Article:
We finished watching a Korean drama, and in between segments managed to catch a few commercials. I learned that I can save a lot of money in 7 minutes on my car insurance. That I should get a certain cable upgrade because I’ll have faster internet. And that the VA hospital system is a great place to work.
Because I watch streaming content, I’m exposed to a small fraction of what most see. Yet in those few minutes I’ve already been drowned in a whole bunch of hooey. Will I really save that much by checking someone else’s car insurance? Only if I’m willing to give up some of the service I already receive. Things like having a phone number to call if I’m in trouble. Or getting a deductible lower than $5,000.
What about the cable company? I can always believe what they say, right? I’m already convinced the cable company is slowing down my internet as it is. Why should I pay them even more so that they can speed it up again? Sounds like extortion to me.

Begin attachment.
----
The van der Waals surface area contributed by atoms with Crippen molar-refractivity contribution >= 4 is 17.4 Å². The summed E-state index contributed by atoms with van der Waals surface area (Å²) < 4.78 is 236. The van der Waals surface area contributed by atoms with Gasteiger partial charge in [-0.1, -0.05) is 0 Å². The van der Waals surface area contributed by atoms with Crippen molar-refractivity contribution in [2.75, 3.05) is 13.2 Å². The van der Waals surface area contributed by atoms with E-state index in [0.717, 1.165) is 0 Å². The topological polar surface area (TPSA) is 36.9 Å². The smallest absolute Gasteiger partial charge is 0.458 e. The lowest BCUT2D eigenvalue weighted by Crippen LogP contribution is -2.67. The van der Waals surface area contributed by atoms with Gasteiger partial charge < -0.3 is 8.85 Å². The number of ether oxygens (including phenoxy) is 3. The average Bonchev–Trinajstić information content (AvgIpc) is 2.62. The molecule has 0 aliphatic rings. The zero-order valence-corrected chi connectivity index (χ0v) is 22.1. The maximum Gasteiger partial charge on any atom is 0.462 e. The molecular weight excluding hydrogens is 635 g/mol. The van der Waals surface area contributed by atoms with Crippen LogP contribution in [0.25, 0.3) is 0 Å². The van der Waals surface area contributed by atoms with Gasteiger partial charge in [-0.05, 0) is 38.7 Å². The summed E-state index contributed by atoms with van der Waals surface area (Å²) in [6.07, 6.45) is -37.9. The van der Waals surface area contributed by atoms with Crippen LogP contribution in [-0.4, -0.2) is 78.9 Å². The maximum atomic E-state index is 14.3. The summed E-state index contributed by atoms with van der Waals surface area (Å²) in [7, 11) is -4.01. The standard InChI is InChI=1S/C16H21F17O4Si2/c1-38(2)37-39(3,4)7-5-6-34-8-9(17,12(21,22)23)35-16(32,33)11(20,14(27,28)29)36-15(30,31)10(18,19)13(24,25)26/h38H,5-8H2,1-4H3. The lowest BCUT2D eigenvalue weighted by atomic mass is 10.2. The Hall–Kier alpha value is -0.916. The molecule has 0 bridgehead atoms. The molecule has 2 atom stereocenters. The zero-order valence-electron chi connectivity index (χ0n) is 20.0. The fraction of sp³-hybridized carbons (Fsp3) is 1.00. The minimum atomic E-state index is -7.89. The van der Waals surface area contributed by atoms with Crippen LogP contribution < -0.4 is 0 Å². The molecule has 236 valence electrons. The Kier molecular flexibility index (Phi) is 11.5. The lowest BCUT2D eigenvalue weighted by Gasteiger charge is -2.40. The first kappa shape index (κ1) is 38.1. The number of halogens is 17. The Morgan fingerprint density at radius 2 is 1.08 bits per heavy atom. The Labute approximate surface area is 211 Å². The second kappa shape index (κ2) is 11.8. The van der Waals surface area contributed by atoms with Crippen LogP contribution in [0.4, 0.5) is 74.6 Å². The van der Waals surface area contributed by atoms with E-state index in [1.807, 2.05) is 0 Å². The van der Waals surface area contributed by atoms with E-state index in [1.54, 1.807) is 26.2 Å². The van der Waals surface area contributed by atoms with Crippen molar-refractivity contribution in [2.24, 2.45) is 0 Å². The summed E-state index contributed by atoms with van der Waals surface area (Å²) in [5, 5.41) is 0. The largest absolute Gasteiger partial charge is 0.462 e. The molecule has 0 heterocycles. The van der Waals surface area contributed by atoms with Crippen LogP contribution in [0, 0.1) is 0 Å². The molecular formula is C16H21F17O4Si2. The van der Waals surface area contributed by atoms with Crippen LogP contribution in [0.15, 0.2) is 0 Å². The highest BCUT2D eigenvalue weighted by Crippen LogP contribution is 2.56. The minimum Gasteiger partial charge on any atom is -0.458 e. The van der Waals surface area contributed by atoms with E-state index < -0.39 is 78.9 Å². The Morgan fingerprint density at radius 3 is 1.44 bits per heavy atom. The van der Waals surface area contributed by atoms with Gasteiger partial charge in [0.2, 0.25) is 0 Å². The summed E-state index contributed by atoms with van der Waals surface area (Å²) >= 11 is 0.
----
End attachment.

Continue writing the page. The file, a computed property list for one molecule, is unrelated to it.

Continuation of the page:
And is the VA hospital really that great a place to work? My guess is that they are doing some public relations damage control for new hires. I’m sure the doctors are all good and mean well. But the reputation of the hospital overall has been on life support for a few years now. Talk to any vet in the system; there’s room for improvement.
And these commercials are the tip of the iceberg. There’s energy drinks, super chic clothing, shoes that will get you noticed, beer that will get you a date, and perfume that will get you, well, married. Where will it end?
It’s only going to end when the targets get smart, like they used to be. Way back when, whacky commercials didn’t get the customers. Now there’s super sex appeal, highly engineered images, and sophisticated market research that goes into most ads. It’s hard to fight that kind of technology, but fight we must. The more we give up our brains to satisfy our emotional needs, the less human we become. We are fodder for the economy, like a crop to be harvested. And that’s just dumb.